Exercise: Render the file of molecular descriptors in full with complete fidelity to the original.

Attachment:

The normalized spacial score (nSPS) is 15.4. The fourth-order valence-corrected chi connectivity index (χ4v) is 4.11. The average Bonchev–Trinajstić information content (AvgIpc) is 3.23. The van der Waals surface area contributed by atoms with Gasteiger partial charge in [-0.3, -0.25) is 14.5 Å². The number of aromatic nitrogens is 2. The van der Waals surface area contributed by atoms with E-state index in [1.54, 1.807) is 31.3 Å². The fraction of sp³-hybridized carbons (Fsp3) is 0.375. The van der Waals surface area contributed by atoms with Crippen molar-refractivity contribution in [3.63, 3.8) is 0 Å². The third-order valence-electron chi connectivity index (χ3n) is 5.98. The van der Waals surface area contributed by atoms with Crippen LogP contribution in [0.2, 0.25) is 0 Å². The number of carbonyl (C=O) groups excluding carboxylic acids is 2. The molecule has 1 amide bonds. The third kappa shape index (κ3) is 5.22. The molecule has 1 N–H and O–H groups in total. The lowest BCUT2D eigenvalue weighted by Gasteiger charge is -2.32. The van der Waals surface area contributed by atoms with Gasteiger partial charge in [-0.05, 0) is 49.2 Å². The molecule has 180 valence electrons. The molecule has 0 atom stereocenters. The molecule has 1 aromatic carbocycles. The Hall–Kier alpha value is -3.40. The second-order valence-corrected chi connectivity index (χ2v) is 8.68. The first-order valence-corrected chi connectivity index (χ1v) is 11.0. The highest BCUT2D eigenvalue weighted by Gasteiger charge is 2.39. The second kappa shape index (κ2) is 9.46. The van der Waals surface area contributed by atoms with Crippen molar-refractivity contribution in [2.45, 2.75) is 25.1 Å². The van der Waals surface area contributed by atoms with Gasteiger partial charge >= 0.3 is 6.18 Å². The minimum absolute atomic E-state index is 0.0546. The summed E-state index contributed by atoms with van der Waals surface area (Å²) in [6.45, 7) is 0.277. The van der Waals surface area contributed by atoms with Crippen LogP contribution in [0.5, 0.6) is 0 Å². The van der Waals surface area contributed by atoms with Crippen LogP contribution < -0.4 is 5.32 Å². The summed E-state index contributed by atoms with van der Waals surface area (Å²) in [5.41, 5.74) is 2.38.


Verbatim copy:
The normalized spacial score (nSPS) is 15.4. The fourth-order valence-corrected chi connectivity index (χ4v) is 4.11. The average Bonchev–Trinajstić information content (AvgIpc) is 3.23. The van der Waals surface area contributed by atoms with Gasteiger partial charge in [-0.3, -0.25) is 14.5 Å². The number of aromatic nitrogens is 2. The van der Waals surface area contributed by atoms with E-state index in [1.54, 1.807) is 31.3 Å². The fraction of sp³-hybridized carbons (Fsp3) is 0.375. The van der Waals surface area contributed by atoms with Crippen molar-refractivity contribution in [3.63, 3.8) is 0 Å². The third-order valence-electron chi connectivity index (χ3n) is 5.98. The van der Waals surface area contributed by atoms with Crippen LogP contribution in [0.2, 0.25) is 0 Å². The number of carbonyl (C=O) groups excluding carboxylic acids is 2. The molecule has 1 amide bonds. The third kappa shape index (κ3) is 5.22. The molecule has 1 N–H and O–H groups in total. The lowest BCUT2D eigenvalue weighted by Gasteiger charge is -2.32. The van der Waals surface area contributed by atoms with Gasteiger partial charge in [-0.05, 0) is 49.2 Å². The molecule has 180 valence electrons. The molecule has 0 atom stereocenters. The molecule has 1 aromatic carbocycles. The Hall–Kier alpha value is -3.40. The second-order valence-corrected chi connectivity index (χ2v) is 8.68. The first-order valence-corrected chi connectivity index (χ1v) is 11.0. The highest BCUT2D eigenvalue weighted by Gasteiger charge is 2.39. The second kappa shape index (κ2) is 9.46. The van der Waals surface area contributed by atoms with Crippen molar-refractivity contribution in [2.45, 2.75) is 25.1 Å². The van der Waals surface area contributed by atoms with Gasteiger partial charge >= 0.3 is 6.18 Å². The minimum absolute atomic E-state index is 0.0546. The summed E-state index contributed by atoms with van der Waals surface area (Å²) in [6.45, 7) is 0.277. The van der Waals surface area contributed by atoms with Crippen LogP contribution in [0.5, 0.6) is 0 Å². The van der Waals surface area contributed by atoms with Crippen LogP contribution < -0.4 is 5.32 Å². The summed E-state index contributed by atoms with van der Waals surface area (Å²) in [5.41, 5.74) is 2.38.